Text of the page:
A fixed, dilated pupil is an uncommon postoperative complication initially described after corneal transplantation. ALPI is a simple and effective means of opening an appositionally closed angle in situations in which laser iridotomy either cannot be performed or does not physically eliminate appositional angle closure because mechanisms other than pupillary block are present. The procedure consists of placing contraction burns (long duration, low power and large spot size) in the extreme iris periphery to contract the iris stroma between the site of the burn and the angle, physically pulling open the angle.1 This study describes eight patients who developed symptomatic mydriatic and fixed pupils not responding to light, accommodation or pilocarpine treatment after uneventful ALPI. This complication has occurred in <1% of our patients undergoing ALPI.
Although our findings are similar to those originally described by Urrets‐Zavalia,3 we found some clinically relevant differences. None of our patients developed visible iris atrophy and a postoperative increase in IOP was uncommon. Iris angiography was not performed in our patients, and thus we did not determine the presence or absence of ischaemic changes. All patients had a normal external and pupillary examination without signs of third nerve palsy, Adie's pupil or afferent pupillary defect, all patients were asymptomatic before the procedure and none had severe anterior chamber inflammation.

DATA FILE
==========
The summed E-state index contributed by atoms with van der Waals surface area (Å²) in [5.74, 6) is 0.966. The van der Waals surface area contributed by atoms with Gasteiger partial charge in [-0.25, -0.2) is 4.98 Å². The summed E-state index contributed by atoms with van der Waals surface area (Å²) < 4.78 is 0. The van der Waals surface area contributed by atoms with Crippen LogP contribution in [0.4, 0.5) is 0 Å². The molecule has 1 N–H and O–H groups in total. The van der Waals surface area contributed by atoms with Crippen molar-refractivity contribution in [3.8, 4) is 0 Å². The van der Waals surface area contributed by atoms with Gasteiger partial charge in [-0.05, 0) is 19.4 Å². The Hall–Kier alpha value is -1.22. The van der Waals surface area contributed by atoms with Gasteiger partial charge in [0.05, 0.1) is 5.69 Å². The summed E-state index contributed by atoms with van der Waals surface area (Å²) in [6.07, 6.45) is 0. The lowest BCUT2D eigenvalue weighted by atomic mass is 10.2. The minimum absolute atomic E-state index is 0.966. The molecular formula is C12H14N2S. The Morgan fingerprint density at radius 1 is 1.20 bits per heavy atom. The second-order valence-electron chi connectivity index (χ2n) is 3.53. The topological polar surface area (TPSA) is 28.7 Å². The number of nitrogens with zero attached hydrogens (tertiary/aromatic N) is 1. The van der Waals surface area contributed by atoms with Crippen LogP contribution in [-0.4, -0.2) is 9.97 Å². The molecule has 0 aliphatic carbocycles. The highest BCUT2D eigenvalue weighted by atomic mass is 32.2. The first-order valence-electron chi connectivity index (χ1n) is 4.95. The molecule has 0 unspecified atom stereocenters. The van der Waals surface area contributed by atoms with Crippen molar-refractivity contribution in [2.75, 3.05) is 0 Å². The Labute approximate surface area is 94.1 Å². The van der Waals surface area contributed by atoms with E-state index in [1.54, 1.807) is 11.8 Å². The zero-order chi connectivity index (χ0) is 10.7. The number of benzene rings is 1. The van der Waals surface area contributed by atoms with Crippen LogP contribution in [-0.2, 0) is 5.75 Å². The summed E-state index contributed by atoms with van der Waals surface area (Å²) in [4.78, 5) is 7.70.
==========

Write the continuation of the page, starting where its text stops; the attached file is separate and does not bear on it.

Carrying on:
The aetiology for this phenomenon after ALPI is unknown. In all previous reports, the Urrets‐Zavalia syndrome has occurred after operative surgery, most often penetrating keratoplasty, and, to our knowledge, this is the first report of its occurrence after laser surgery for glaucoma. A similar phenomenon has been described after peripheral panretinal photocoagulation.12,13 Histopatholgical studies on monkeys showed extensive parasympathetic degeneration after argon laser photocoagulation with impaired accommodation and pupillary responses.14
A neurological effect is the most probable aetiology. Injury to the radial nerve fibres of the parasympathetic nerves will denervate the constrictor pupillae muscle, resulting in unopposed sympathetic drive to the dilator muscle. This would explain the slow recovery observed with time, suggesting a gradual process of nerve regeneration. Why this phenomenon has been observed in only a few patients undergoing ALPI is not yet clear.
Although no lasting response to pilocarpine treatment, given as either single or repeated dosage, was observed and although it was essentially with the passage of time that the pupil slowly and progressively recovered without treatments, we still think that pilocarpine should be given at least a brief trial, as it is safe and some patients in the future may respond. Clinicians performing ALPI should be aware of this condition.
ALPI - argon laser peripheral iridoplasty
IOP - intraocular pressure
Funding: This study was supported by the Norman and Sandra Pessin Research Fund of the New York Glaucoma Research Institute, New York, New York, USA
Competing interests: None.